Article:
Will the Ofgem price cap save you money on your energy bills?

Last month Ofgem, the energy regulator, put forward its plans for the new price cap on standard and default energy tariffs. It’s estimated that 11 million households will save money as a result - will yours be one of them?

energy-bills

The current proposal is for a cap at £1,136 per year for a ‘typical’ dual fuel household paying by monthly direct debit. This is the same as the current cap for vulnerable customers and those with a prepayment meter.

Why is the cap being introduced?

Capping energy costs has been on the agenda since 2013, at which point energy prices had been rising steeply for ten years. Five years later, the number of households in fuel poverty - struggling to heat and light their homes - is still rising.

In a bid to keep costs down, a price cap known as the ‘safeguard tariff’ was introduced for prepayment meters in 2017, and rolled out to a further million ‘vulnerable’ customers in February. Now, following legislation passed in July, Ofgem have the duty and powers to prevent all customers from being overcharged by the ‘big six’ energy firms - and the proposed cap should help millions of households to save on their bills.

How will it work?

When the price cap is introduced, suppliers of gas and electricity will have to lower their prices to the level of the cap or below. The annual £1,136 per year cap is based on a ‘typical’ household, but the actual cap will vary depending on where you live and how much energy you use: it doesn’t mean you’ll pay no more than £1136 no matter how much gas and electricity you get through!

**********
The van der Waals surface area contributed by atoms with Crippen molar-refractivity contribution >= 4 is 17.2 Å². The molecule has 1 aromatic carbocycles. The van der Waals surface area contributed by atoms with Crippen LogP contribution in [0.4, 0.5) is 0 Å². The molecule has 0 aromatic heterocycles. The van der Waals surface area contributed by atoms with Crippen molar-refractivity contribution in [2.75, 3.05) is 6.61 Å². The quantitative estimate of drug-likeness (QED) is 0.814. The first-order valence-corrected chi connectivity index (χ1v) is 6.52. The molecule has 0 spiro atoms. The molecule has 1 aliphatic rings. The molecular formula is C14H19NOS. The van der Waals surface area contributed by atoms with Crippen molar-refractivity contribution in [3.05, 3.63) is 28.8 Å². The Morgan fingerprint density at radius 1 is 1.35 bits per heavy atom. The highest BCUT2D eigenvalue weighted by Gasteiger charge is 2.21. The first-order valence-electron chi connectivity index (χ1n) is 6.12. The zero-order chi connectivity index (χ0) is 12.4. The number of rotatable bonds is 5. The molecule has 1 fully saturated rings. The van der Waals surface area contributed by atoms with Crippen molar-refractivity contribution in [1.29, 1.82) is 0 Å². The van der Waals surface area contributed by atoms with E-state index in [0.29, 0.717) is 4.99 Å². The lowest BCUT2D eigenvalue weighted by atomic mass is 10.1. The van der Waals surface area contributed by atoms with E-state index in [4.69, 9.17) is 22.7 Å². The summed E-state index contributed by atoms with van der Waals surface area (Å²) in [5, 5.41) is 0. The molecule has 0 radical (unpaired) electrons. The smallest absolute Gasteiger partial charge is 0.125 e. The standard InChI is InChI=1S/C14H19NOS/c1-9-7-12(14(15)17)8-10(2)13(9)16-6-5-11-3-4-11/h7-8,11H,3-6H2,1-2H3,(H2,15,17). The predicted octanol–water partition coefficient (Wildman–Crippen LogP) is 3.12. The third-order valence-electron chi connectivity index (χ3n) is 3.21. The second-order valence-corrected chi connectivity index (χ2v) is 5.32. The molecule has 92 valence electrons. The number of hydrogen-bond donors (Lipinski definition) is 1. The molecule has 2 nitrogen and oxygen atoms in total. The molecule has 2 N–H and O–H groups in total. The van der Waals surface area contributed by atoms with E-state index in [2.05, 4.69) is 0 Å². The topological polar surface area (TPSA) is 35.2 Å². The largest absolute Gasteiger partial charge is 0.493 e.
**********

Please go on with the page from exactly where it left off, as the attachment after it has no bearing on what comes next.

At the time of writing the proposal is still under consultation, but the cap is expected to be put in place in December. It will then stay at the same level until April 2019, and will be reviewed at that point and every six months after then - when it could either go up or down. The cap is set to expire at the end of 2020, but Ofgem could recommend extending it for up to a further three years.

Will it save you money?

In total, this cap is predicted to save consumers around £1bn altogether. The 11 million households currently on standard tariffs with the ‘big six’ energy companies - British Gas, EDF, E.ON, npower, Scottish Power and SSE - could save up to £75 per year on average. And Ofgem said a typical household on the most expensive tariffs could save more than £120.

This will include ‘vulnerable’ customers who receive the Warm Home Discount, but it doesn’t apply to customers on prepayment meters, as they will still have a separate cap.

However, it’s likely that many energy companies will set their standard tariff prices to within £1 of the limit - and that you could still save a lot more by switching supplier.

Other ways to save

Right now there are more than 100 tariffs out there which are below the price cap level - so don’t wait for the price cap! Even after the cap is introduced, you could still be missing out on huge savings if you stick with your default tariff and don’t switch every year. Visit MoneySupermarket to find out how to switch. And for more tips on how to cut your energy bills, check out these tips from Which.

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